You think you know where you are. The song is called “Within A Mile Of Dublin,” and for any outsider the music indeed soon conjures Ireland. A droning intro comes to life, a whistle leading an old-school reel — the sort of trad folk you can still hear in pubs across the country. Then things morph, mutate. A woman’s voice eerily intones the title, processed drums throb, and electronic sounds hiss and overcome the acoustic instruments at the song’s core. On his new album Look Over The Wall, See The Sky, John Francis Flynn disorients over and over. These are old songs, old sounds, old words. But in Flynn’s hands, they are transformed, the work of an artist revisiting foundational texts not to revive the past, but to process the present by imagining a different one.
In his native Ireland, Flynn is already acclaimed as one of the young artists working in the lineage of Irish trad but steering it in wildly unpredictable and adventurous directions. Like his peers/associates in Lankum, Flynn’s take on the genre often blends folk songs with more alternative-minded arrangements, so that compositions that are a hundred years old sound almost as if he could’ve written them yesterday. While Lankum’s version of trad is a heaving, haunting exorcism, Flynn’s has always been more mournful — flickers of lost dreams, images refracted and grown ragged. Tellingly, Flynn’s influences extend beyond folk history, to Dylan Henner’s The Invention Of The Human AI concept album or Dublin noise-rock experimentalists Gilla Band.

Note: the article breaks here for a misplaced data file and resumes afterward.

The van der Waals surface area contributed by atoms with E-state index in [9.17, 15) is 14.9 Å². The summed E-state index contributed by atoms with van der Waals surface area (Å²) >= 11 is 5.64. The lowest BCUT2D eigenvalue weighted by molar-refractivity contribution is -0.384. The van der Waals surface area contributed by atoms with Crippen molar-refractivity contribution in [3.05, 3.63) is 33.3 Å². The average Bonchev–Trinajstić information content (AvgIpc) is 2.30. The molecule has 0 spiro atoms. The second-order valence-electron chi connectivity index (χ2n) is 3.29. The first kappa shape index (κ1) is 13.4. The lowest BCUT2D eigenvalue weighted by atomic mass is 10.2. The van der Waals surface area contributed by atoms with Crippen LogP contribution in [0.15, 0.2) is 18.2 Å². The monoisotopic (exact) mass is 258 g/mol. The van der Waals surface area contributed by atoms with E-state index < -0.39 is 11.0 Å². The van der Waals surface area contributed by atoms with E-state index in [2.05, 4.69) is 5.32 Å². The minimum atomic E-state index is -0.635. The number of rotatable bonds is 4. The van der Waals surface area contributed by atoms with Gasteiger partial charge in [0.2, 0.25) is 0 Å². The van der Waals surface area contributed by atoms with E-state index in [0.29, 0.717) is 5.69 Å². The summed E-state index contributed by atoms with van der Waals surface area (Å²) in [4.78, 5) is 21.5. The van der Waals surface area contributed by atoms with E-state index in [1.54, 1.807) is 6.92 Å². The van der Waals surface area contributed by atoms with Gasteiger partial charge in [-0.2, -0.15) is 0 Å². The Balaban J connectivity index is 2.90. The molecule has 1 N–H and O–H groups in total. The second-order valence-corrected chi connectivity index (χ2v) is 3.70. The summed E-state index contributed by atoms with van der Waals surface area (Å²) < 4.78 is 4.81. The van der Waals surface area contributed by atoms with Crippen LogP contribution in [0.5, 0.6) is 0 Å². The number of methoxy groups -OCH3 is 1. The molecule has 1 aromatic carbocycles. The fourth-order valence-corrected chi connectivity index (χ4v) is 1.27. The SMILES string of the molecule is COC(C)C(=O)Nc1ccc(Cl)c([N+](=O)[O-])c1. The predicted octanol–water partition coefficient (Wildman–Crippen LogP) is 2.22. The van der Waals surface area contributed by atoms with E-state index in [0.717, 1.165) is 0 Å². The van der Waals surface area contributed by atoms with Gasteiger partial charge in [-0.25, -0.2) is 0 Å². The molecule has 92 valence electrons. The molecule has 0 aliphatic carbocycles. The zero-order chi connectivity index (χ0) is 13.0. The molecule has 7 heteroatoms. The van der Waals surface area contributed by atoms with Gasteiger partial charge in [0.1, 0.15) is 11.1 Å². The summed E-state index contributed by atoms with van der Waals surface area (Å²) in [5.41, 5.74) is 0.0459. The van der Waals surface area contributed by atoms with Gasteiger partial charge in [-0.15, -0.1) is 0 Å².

On his 2021 debut, I Would Not Live Always, he sang — haggard yet resonant, and capable of great force when needed — over arrangements in which he blended organic, traditional instrumentation with tape manipulation, or little ghostly glimmer of synthesizers. As potent as that album was, it now feels almost embryonic compared to Look Over The Wall. On his second album, Flynn’s vision has blossomed. Look Over The Wall, See The Sky sounds wracked with sadness, but makes it vivid, immersive, and strikingly beautiful.